There are many ways to avoid pet custody issues in the future. Lawyers recommend starting a paper trail, by putting everything in relation to your pet in your name from the bills to the pet’s registration papers. You can avoid any questions of who will get the pet in the future since according to the law you are the owner of the animal. It is also recommended to include a pet in a prenuptial agreement if possible to avoid any arguments in the future.

Divorce proceedings are often very emotionally charged as many consider pets to be part of the family, which makes proceedings even more difficult. It is understandable as we view our pets as our children. The best way to settle a dispute over pet custody is by having a candid conversation with your divorce attorney.

Contact Our Attorneys Today

If you have questions about your options during this time, reach out to Bruckheim & Patel to speak with attorney Sweta Patel or Kelsey Penna regarding a consultation about your DC or Maryland divorce or custody issues at 202-930-3464.

If you’ve felt yourself going a little stir-crazy these past few weeks, rest assured you’re not the only one. Adjusting to new routines, handling the stress of familial proximity, and potentially coping with job loss are things many of us face on a daily basis. Unfortunately, these feelings are enhanced for married men and women who no longer want to be together through sickness and health.

Domestic Ramifications of Forced Close Quarters

Since the Coronavirus has forced countless families indoors under stay-at-home orders across the country, divorce lawyers have seen a considerable increase in petitions for divorce. This is in no small part due to the immense stress many are under today, causing pre-existing fracture lines to deepen and, for many, destroy relationships. 

Often in relations, both members of the couple are out working and reunite for evenings and weekends. Now, with non-stop contact, some relationships are being put through the gauntlet. Small annoyances or irritating personality flaws can be magnified to seem much more prominent than perhaps they actually are.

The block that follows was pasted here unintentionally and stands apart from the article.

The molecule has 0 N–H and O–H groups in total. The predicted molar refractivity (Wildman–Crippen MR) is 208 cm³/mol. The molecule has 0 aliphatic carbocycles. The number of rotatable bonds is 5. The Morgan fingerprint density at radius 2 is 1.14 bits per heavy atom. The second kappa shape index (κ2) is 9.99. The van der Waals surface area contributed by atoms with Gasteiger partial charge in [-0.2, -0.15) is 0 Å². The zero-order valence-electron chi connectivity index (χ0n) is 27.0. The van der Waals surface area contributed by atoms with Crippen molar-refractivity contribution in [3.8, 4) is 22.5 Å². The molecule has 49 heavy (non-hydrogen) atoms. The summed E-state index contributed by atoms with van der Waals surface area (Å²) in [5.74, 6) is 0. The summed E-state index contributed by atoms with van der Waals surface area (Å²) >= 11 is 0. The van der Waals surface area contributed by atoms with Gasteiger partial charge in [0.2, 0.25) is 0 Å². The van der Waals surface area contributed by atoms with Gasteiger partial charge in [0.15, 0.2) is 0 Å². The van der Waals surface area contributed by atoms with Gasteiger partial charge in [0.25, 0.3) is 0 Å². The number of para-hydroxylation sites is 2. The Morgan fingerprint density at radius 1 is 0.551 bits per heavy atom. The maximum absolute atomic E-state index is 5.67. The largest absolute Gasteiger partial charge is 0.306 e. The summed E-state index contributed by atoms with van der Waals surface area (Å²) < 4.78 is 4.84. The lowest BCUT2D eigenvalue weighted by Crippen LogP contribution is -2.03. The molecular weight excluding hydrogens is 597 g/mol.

To make matters worse, the children of divorced parents now have another layer of stress as well. In shared custody arrangements, sometimes, seeing both parents isn’t an option anymore. Now some children have to be without physical contact with a parent for potentially months. 

Custody Problems Are Just The Beginning

For a divorced husband or wife who only gets custody on the weekends, this has the potential to be a devastating blow for both parties. However, there are also plenty of parents who neglect children’s wellbeing during this time. While it’s doubtful that any significant number of parents intentionally place their offspring in harm’s way, some parents take the Coronavirus less seriously than others, and may unintentionally bring the disease to their child.

It doesn’t stop there. There has also been an increasing number of calls to the police for domestic abuse. In already deteriorating marriages or relationships, the option to move out on short notice is no longer available for some unfortunate spouses. For those whose safe space is work, trips on the train, or otherwise getting out of the house, escape may be cut off due to distancing regulations. 

On top of their already back-breaking workloads, police officers have the duty of enforcing stay-in-place orders, as well as additional domestic violence calls. While some police departments make jokes on social media, asking criminals to halt criminal activity until the Coronavirus epidemic clears, it would take an act of similar magnitude for the police to catch up with the frenetic pace our country is going.

A Closed Court System Cause Unknown Delays

The long and short of the bad news is that couples seeking a divorce, a spouse seeking legal separation from an abuser, and the single parent seeking to amend a custody agreement is that none of these things are going to happen anytime soon. The courts are still closed, only available for emergencies. For many of these situations, the consequences aren’t life or death. Only months on end of severe emotional distress, fracturing families, and potential for continuous abuse. The Coronavirus pandemic seems to have an inexhaustible list of negative side effects, aside from the actual symptoms.

A light, in the middle of this gloomy situation, is the knowledge that many couples are enjoying a long-awaited reunion. Too often, working folks in happy relationships are apart due to work or travel. Now that many work from home and travel is discouraged, it’s an opportunity for people to spend time with their significant others.

Parents working from home get to be around their children, husbands, and wives can be present for each other for breakfast, lunch, and dinner. Not all relationships are failing, not all children have to watch their home get torn apart, and not all normalcy is destroyed. There is still good news, and while we should help those in need, it’s healthy to find a silver lining even in the darkest situations.

If you have questions about your options during this trying time, reach out to Bruckheim & Patel to speak with attorney Sweta Patel regarding a consultation about your divorce or family custody issues at 202-930-3464.